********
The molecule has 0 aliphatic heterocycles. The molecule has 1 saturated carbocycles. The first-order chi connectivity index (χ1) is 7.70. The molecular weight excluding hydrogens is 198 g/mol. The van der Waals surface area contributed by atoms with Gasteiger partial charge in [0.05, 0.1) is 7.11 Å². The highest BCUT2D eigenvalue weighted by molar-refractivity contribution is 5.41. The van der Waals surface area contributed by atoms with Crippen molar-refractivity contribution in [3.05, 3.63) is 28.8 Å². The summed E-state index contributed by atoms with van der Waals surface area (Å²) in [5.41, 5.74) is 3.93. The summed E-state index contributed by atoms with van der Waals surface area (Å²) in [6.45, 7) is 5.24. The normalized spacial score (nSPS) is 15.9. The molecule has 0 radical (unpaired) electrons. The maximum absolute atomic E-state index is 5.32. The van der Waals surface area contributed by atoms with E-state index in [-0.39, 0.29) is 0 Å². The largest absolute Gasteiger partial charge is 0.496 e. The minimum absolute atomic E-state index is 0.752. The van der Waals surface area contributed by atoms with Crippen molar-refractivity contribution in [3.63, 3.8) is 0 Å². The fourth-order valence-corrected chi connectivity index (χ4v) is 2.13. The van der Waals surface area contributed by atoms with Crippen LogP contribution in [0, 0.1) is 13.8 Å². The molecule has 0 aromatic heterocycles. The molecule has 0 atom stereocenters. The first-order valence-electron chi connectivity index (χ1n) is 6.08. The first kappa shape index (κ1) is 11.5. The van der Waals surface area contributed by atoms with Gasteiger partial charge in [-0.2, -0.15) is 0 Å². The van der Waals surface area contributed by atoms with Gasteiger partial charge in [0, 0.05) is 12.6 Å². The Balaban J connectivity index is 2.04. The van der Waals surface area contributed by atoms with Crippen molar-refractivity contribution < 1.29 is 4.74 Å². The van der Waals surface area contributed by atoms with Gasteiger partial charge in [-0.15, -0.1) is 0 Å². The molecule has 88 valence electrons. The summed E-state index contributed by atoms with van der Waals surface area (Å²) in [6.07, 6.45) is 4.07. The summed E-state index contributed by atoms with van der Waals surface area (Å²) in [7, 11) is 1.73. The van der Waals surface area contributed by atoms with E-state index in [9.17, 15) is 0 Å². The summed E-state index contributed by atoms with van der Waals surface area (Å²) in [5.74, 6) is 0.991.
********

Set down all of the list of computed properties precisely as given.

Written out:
The molecule has 0 aliphatic heterocycles. The molecule has 1 saturated carbocycles. The first-order chi connectivity index (χ1) is 7.70. The molecular weight excluding hydrogens is 198 g/mol. The van der Waals surface area contributed by atoms with Gasteiger partial charge in [0.05, 0.1) is 7.11 Å². The highest BCUT2D eigenvalue weighted by molar-refractivity contribution is 5.41. The van der Waals surface area contributed by atoms with Crippen molar-refractivity contribution in [3.05, 3.63) is 28.8 Å². The summed E-state index contributed by atoms with van der Waals surface area (Å²) in [5.41, 5.74) is 3.93. The summed E-state index contributed by atoms with van der Waals surface area (Å²) in [6.45, 7) is 5.24. The normalized spacial score (nSPS) is 15.9. The molecule has 0 radical (unpaired) electrons. The maximum absolute atomic E-state index is 5.32. The van der Waals surface area contributed by atoms with E-state index in [-0.39, 0.29) is 0 Å². The largest absolute Gasteiger partial charge is 0.496 e. The minimum absolute atomic E-state index is 0.752. The van der Waals surface area contributed by atoms with Crippen molar-refractivity contribution in [3.63, 3.8) is 0 Å². The fourth-order valence-corrected chi connectivity index (χ4v) is 2.13. The van der Waals surface area contributed by atoms with Crippen LogP contribution in [0, 0.1) is 13.8 Å². The molecule has 0 aromatic heterocycles. The molecule has 0 atom stereocenters. The first-order valence-electron chi connectivity index (χ1n) is 6.08. The first kappa shape index (κ1) is 11.5. The van der Waals surface area contributed by atoms with Gasteiger partial charge in [-0.2, -0.15) is 0 Å². The van der Waals surface area contributed by atoms with Gasteiger partial charge in [0, 0.05) is 12.6 Å². The Balaban J connectivity index is 2.04. The van der Waals surface area contributed by atoms with Crippen molar-refractivity contribution < 1.29 is 4.74 Å². The van der Waals surface area contributed by atoms with Gasteiger partial charge in [-0.15, -0.1) is 0 Å². The molecule has 88 valence electrons. The summed E-state index contributed by atoms with van der Waals surface area (Å²) in [6.07, 6.45) is 4.07. The summed E-state index contributed by atoms with van der Waals surface area (Å²) in [7, 11) is 1.73. The van der Waals surface area contributed by atoms with E-state index in [9.17, 15) is 0 Å². The summed E-state index contributed by atoms with van der Waals surface area (Å²) in [5.74, 6) is 0.991.